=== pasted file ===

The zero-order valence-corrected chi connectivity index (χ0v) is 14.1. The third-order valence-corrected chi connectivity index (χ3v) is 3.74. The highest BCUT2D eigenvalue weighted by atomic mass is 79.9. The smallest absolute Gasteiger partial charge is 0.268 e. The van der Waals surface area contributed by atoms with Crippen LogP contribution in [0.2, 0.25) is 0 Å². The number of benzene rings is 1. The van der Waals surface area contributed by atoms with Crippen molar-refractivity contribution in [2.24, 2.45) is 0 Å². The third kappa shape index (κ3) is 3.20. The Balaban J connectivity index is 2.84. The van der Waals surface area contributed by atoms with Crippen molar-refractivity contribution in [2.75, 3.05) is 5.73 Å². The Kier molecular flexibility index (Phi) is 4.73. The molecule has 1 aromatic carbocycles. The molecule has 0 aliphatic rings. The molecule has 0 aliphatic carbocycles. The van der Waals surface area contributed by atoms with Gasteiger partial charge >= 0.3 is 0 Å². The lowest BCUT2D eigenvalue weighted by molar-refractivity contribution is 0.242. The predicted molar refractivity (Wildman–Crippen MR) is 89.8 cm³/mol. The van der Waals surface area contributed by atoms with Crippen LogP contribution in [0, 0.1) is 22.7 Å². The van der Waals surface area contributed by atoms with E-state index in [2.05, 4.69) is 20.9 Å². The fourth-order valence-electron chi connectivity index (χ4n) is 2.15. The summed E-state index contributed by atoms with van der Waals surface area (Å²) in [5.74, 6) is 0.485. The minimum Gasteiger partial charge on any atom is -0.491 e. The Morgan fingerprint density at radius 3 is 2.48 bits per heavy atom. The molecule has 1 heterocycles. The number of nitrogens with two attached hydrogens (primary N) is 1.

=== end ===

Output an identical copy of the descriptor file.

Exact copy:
The zero-order valence-corrected chi connectivity index (χ0v) is 14.1. The third-order valence-corrected chi connectivity index (χ3v) is 3.74. The highest BCUT2D eigenvalue weighted by atomic mass is 79.9. The smallest absolute Gasteiger partial charge is 0.268 e. The van der Waals surface area contributed by atoms with Crippen LogP contribution in [0.2, 0.25) is 0 Å². The number of benzene rings is 1. The van der Waals surface area contributed by atoms with Crippen molar-refractivity contribution in [2.24, 2.45) is 0 Å². The third kappa shape index (κ3) is 3.20. The Balaban J connectivity index is 2.84. The van der Waals surface area contributed by atoms with Crippen molar-refractivity contribution in [2.75, 3.05) is 5.73 Å². The Kier molecular flexibility index (Phi) is 4.73. The molecule has 1 aromatic carbocycles. The molecule has 0 aliphatic rings. The molecule has 0 aliphatic carbocycles. The van der Waals surface area contributed by atoms with Gasteiger partial charge >= 0.3 is 0 Å². The lowest BCUT2D eigenvalue weighted by molar-refractivity contribution is 0.242. The predicted molar refractivity (Wildman–Crippen MR) is 89.8 cm³/mol. The van der Waals surface area contributed by atoms with Crippen LogP contribution in [0, 0.1) is 22.7 Å². The van der Waals surface area contributed by atoms with E-state index in [2.05, 4.69) is 20.9 Å². The fourth-order valence-electron chi connectivity index (χ4n) is 2.15. The summed E-state index contributed by atoms with van der Waals surface area (Å²) in [5.74, 6) is 0.485. The minimum Gasteiger partial charge on any atom is -0.491 e. The Morgan fingerprint density at radius 3 is 2.48 bits per heavy atom. The molecule has 1 heterocycles. The number of nitrogens with two attached hydrogens (primary N) is 1.